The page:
Jan 082017
 
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playing-with-wordsI would like to begin this week’s submission to the Virtual Curriculum Fair with a disclaimer. I am not an expert on special education, and I have no training in teaching children with reading delays. What I have is experience with my own 14 year old son who is on the autism spectrum. However, we have not found any perfect solutions to his reading delays, and we’re still plodding along this educational journey.

Letter Recognition

We knew that William, our 3rd child, was different from our older children by the age of 3 or 4. There were several little clues. (For the sake of brevity and keeping to the topic of reading, I’m only going to discuss differences in the area of reading and reading readiness.) One is that William was a late talker, but not alarmingly late. He liked to look at books and be read to, but at the age of 4, I realized that he wasn’t learning things that my older two had learned naturally. For example, he could sing the alphabet song, but he couldn’t  recognize the letters and didn’t know any of the corresponding sounds.

Decoding

We worked on letters and sounds for a while, waiting on further reading instruction knowing that a child must be ready developmentally in order to read. When William was about 6, I started trying various phonics programs to teach him to read. All About Spelling finally seemed to crack the code and get him started reading. (The companion curriculum, All About Reading didn’t exist at that time.)

Reading comprehension strategy

Reading Comprehension

However, reading is not just decoding. William is a pretty good decoder. What he lacks is reading comprehension. Sadly, his reading comprehension level has not improved very much over the years that he’s been successfully decoding words. His lack of comprehension has negatively impacted all his other school subjects because reading is an integral part of most curricula. Even in math, he struggles with understanding the instructions. Word problems are a big issue. A huge portion of history and science knowledge is most easily acquired by reading.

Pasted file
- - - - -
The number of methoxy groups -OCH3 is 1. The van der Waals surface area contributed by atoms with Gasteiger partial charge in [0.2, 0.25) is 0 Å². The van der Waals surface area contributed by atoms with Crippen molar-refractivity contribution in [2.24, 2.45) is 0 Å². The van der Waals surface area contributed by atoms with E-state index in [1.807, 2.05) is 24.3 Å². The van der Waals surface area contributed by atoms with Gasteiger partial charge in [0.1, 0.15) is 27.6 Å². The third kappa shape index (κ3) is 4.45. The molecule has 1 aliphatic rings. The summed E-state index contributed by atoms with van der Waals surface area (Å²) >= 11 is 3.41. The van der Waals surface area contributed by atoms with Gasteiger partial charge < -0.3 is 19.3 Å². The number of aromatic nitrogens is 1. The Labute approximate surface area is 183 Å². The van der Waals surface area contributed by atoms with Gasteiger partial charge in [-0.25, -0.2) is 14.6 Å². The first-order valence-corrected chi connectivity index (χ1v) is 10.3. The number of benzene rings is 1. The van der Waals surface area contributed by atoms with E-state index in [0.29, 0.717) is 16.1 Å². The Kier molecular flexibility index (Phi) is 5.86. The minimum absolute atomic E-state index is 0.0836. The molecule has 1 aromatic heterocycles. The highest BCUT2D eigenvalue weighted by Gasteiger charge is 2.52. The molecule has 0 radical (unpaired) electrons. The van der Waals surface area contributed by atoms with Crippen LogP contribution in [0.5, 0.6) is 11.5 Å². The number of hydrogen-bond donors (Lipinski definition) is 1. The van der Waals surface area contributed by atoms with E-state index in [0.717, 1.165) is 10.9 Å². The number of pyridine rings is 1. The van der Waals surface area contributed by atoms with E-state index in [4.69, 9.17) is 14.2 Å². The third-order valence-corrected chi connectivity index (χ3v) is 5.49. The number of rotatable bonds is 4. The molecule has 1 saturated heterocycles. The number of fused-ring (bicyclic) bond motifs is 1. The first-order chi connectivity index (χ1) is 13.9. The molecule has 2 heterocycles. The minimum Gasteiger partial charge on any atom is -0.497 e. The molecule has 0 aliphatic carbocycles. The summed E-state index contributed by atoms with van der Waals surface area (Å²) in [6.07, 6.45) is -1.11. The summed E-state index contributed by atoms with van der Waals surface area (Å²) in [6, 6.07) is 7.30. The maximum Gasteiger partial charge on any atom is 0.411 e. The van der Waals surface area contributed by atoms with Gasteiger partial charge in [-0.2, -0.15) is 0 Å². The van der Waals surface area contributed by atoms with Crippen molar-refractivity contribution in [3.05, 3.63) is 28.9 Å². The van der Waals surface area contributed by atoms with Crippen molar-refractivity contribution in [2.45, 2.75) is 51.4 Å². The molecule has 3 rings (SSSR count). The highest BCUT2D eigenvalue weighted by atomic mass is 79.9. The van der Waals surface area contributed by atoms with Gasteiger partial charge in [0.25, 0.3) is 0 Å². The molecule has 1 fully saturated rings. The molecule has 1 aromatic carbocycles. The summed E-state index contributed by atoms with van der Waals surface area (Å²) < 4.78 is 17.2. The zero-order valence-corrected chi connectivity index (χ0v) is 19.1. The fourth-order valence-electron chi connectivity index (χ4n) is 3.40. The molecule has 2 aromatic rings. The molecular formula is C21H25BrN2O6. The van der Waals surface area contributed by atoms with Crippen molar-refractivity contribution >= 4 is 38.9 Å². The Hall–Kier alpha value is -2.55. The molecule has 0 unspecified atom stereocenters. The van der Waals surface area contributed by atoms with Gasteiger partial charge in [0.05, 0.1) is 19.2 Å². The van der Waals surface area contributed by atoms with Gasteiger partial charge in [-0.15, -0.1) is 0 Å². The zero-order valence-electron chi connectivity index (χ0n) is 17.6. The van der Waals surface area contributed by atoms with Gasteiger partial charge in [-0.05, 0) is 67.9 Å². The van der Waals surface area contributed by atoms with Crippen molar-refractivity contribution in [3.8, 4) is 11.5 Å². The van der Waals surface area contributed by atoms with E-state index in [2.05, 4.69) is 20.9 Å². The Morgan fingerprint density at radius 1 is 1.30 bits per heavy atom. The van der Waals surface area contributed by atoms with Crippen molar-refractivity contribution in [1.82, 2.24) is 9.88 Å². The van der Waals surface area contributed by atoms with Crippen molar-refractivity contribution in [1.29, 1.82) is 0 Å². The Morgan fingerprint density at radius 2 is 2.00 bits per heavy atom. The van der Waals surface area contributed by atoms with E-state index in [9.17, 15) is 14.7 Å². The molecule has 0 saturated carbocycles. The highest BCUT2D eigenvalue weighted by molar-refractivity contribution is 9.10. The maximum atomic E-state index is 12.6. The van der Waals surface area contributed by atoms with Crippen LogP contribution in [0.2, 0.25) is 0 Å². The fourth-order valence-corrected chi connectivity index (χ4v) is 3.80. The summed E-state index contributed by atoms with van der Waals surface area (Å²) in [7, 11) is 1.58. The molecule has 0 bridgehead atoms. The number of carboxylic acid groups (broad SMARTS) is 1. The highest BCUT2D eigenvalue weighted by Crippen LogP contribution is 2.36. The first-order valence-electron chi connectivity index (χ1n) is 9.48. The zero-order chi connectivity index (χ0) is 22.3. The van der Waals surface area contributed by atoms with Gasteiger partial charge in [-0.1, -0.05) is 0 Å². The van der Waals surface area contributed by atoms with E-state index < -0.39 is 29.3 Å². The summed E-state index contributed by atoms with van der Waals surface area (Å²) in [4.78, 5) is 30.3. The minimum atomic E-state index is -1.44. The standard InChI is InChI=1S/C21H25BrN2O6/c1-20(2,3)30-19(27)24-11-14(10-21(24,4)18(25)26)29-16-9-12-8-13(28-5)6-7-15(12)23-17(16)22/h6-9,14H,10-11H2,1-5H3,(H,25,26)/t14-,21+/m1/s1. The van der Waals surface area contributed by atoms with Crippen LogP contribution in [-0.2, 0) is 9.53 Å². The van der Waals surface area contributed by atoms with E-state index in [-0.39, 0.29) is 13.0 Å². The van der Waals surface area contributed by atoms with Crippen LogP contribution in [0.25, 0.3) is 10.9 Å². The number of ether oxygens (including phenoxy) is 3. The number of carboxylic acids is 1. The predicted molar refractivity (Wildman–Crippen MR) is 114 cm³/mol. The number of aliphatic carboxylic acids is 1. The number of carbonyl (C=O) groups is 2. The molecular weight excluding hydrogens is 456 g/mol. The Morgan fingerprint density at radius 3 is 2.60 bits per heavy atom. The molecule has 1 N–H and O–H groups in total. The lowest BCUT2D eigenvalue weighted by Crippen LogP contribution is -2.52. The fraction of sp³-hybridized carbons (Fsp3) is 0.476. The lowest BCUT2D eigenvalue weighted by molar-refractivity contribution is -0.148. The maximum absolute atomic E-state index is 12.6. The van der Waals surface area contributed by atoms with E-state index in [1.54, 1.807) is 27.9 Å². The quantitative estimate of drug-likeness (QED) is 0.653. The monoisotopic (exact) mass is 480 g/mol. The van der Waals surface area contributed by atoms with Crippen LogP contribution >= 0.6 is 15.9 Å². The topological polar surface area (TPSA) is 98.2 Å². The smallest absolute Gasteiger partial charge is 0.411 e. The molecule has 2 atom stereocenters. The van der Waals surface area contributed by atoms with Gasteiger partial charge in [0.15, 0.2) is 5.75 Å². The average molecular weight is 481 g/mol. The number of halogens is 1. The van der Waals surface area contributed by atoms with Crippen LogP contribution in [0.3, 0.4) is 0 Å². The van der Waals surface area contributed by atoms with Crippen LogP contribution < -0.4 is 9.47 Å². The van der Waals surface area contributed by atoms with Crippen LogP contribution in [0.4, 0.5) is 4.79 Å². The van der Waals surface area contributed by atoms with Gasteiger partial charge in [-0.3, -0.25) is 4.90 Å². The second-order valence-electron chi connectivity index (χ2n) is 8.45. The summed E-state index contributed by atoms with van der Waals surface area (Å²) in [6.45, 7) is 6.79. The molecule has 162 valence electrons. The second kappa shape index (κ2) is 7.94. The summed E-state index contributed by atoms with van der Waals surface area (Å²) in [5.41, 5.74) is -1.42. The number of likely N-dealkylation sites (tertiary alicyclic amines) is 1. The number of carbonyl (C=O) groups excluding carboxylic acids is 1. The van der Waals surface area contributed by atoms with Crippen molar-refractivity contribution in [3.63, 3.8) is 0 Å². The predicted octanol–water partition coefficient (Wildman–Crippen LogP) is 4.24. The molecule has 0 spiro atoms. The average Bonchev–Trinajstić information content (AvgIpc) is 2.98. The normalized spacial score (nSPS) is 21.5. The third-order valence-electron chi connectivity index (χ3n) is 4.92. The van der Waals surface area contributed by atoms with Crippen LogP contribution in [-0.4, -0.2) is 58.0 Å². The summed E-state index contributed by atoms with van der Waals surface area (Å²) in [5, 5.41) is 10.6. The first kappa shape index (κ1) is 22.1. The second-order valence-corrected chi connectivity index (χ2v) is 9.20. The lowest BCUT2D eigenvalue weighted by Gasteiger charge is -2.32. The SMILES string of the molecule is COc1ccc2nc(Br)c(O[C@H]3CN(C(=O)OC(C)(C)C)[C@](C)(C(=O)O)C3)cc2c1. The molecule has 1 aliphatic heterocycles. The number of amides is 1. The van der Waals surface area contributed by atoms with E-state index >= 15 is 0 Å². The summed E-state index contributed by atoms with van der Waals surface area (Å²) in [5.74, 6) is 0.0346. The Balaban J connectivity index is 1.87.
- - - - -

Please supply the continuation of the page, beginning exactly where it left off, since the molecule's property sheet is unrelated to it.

audio-and-video-curricula for reading comprehension

Moving Forward

This delay has left William with deficits in all areas of his education. I’ve tried a few different strategies and ideas over the last several years, but the main thing that I’ve done is wait. I work through his math word problems with him. He’s learned science through videos and a small amount of history from audio books. I guess I’ve been hoping that one day the reading comprehension will just be there.

reading delay strategies

I’m not saying it wasn’t a good idea to wait. However, the time has come to revisit some of the former things we tried briefly and give them more time to see if they help. I think that I tend to expect results quickly or at least some indication of positive results and am discouraged without that. I doubt I’m alone in that desire.

Strategies

Here are some things that I am or will be trying. I haven’t decided how much to do at once. Right now, I’ve only started on number one.

  1. Reading Detective – This is a program from The Critical Thinking Company. I bought this a couple of years ago and tried about 2 lessons then put it away because it was too frustrating. I pulled it out again last week and tried the 3rd lesson. As much as I want this to be an independent activity, I can see that for this to work, I’m going to have to guide him through this for a while.